Web weaver spins money
Two years after his big screen debut, the angst-ridden, web-slinging super hero is back. ANAND PARTHASARATHY checks out "Spider-Man 2" and his upcoming Indian avatar.
Hero but human. Tobey Maguire out to rescue his love (Kirsten Dunst) in more ways than one in "Spider-Man 2."
WHEN DID you last see a cinematic sequel that was not a let-down compared to its first coming? One may have to go 30 years back in time, when "Godfather II" garnered even more critical acclaim and Oscars than the 1972 original. Since then, most reprised roles have done little for the leading stars and rarely much for the box office. "Spider-Man 2" may buck the trend.
The film, which debuted in the U.S. on June 30 and opens its Indian run next week ( July 23), raked in over $180 millions in its first week the highest opening week earnings of an American release to date. And critical opinion has also been mostly favourable.
Reviewers are finding in the diffident, often angst-ridden persona of out-of-work student Peter Parker and his amazing arachnid of an alter ego, enough human warmth to hold viewer interest.
Based on the character created by Marvel Comics in 1962, the return of Spider-Man showcases comic book characters but not cartoon caricatures.
This makes all the difference. A good third of the film is devoted to Peter's human problems: he has lost his job as a pizza delivery boy; is in danger of failing his college course, his girl friend Mary Jane Watson (Kirsten Dunst), tiring of his unreliability, actually gets engaged to an astronaut. And even his Spider-Man suit turns up bad its colours run when he puts it into the washing machine. He dumps it in a dustbin.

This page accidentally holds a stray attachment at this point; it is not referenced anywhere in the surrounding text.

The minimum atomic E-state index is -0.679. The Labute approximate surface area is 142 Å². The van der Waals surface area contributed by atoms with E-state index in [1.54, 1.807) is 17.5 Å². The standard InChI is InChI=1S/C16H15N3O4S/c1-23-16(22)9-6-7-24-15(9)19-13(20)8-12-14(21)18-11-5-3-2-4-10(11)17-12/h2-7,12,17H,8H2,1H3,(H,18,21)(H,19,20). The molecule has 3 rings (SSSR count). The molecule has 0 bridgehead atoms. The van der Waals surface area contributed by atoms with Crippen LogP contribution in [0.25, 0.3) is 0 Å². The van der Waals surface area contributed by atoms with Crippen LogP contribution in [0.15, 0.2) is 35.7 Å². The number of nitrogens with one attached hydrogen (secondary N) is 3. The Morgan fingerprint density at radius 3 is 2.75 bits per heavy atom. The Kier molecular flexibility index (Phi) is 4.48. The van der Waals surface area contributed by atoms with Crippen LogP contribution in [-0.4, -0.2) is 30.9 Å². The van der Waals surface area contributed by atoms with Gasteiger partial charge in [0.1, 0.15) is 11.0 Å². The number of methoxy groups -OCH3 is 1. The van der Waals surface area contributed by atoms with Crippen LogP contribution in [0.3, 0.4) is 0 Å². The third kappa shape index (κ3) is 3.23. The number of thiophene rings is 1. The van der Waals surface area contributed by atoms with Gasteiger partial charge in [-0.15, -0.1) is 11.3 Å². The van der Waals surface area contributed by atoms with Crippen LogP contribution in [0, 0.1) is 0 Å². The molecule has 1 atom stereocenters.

Played once again by TobeyMaguire, the role is at once believable: Here is a superman who is as vulnerable as the rest of us.
But unlike the rest of us, super heroes do not sit around idly when a famous scientist like Dr. Otto Octavius (Alfred Molina), who has grafted four cyber-intelligent tentacles to his spine, morphs into an evil octopus, when a crucial chip in his system conks out.
As `Doc Ock' rampages across New York, Peter regains his self-confidence, resumes his spider `avatar' and sets out to save the city. The fact that Mary Jane has been taken as hostage by Doc Ock, only adds to his determination.
The tentacled Ock is a slight improvement on the Green Goblin who was resident baddy in the first Spider-Man film.
And there are enough villains to keep the genre going for a long line of sequels: A `Wizard' Spider-Man Special comic this month, lists 10 bad guys in its rogue's gallery of way-out weirdos.
At least one more sequel with the same key cast is assured: Director Sam Raimi, Maguire and Dunst have all signed up for a "Spider-Man 3" to be released in 2007. And the closing frames of "Spider-Man 2" which come after a climactic duel between hero and heel, on the New York commuter train system, has enough pointers to show that Mary Jane has recovered from her astronaut affliction to give Spideman a fighting chance for her affections, once more..
Pavitr Prabhakar, an equally enterprising `desi' version.
The multilingual release of the film in India with 250 simultaneous prints in English, Hindi, Tamil and Telugu banks on its broad appeal, beyond language barriers, to a wide spectrum of film-goers.
This may also explain why Gotham Entertainment Group, the Indian publishing licensee of Marvel Comics, is to launch a `desi' version of the Spider Man print edition, next month.